20. David I. Laibson & Andrea Repetto & Jeremy Tobacman, 1998. "Self-Control and Saving for Retirement," Brookings Papers on Economic Activity, Economic Studies Program, The Brookings Institution, vol. 29(1), pages 91-196.
  21. Hubbard, R Glenn & Judd, Kenneth L, 1987. "Social Security and Individual Welfare: Precautionary Saving, Borrowing Constraints, and the Payroll Tax," American Economic Review, American Economic Association, vol. 77(4), pages 630-46, September.
  22. Gary S. Becker & Tomas J. Philipson & Rodrigo R. Soares, 2005. "The Quantity and Quality of Life and the Evolution of World Inequality," American Economic Review, American Economic Association, vol. 95(1), pages 277-291, March.
  23. Courtney Coile & Jonathan Gruber, 2000. "Social Security and Retirement," NBER Working Papers 7830, National Bureau of Economic Research, Inc.
  24. Ehrlich, Isaac & Chuma, Hiroyuki, 1990. "A Model of the Demand for Longevity and the Value of Life Extension," Journal of Political Economy, University of Chicago Press, vol. 98(4), pages 761-82, August.
Full references (including those not matched with items on IDEAS)

This item is not listed on Wikipedia, on a reading list or among the top items on IDEAS.

When requesting a correction, please mention this item's handle: RePEc:nbr:nberwo:13630. See general information about how to correct material in RePEc.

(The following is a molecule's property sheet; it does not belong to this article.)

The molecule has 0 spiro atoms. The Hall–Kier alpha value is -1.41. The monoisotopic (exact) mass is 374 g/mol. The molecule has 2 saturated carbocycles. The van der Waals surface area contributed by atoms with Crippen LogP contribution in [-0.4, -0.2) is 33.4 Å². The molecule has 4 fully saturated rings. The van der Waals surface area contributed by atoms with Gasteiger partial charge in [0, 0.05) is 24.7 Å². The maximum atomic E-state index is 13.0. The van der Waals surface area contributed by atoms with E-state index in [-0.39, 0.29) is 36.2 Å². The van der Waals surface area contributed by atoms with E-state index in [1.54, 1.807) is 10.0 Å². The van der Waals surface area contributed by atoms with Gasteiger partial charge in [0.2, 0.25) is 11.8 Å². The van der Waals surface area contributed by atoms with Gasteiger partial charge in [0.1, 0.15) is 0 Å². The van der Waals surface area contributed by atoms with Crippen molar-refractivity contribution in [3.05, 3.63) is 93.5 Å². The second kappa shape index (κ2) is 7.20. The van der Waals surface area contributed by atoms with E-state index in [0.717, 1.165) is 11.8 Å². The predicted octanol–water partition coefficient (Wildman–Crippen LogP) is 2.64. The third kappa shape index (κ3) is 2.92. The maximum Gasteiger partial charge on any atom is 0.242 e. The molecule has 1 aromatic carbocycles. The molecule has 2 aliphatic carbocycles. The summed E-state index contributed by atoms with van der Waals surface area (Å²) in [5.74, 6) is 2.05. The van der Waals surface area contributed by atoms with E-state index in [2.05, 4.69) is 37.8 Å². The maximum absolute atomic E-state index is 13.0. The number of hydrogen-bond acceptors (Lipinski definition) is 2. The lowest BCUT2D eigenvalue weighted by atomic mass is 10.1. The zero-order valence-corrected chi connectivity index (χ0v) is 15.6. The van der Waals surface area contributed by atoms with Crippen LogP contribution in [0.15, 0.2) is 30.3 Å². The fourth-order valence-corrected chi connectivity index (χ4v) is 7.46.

For technical questions regarding this item, or to correct its authors, title, abstract, bibliographic or download information, contact: ()

If you have authored this item and are not yet registered with RePEc, we encourage you to do it here. This allows to link your profile to this item. It also allows you to accept potential citations to this item that we are uncertain about.

If references are entirely missing, you can add them using this form.

If the full references list an item that is present in RePEc, but the system did not link to it, you can help with this form.

If you know of missing items citing this one, you can help us creating those links by adding the relevant references in the same way as above, for each refering item. If you are a registered author of this item, you may also want to check the "citations" tab in your profile, as there may be some citations waiting for confirmation.

Please note that corrections may take a couple of weeks to filter through the various RePEc services.

This information is provided to you by IDEAS at the Research Division of the Federal Reserve Bank of St. Louis using RePEc data.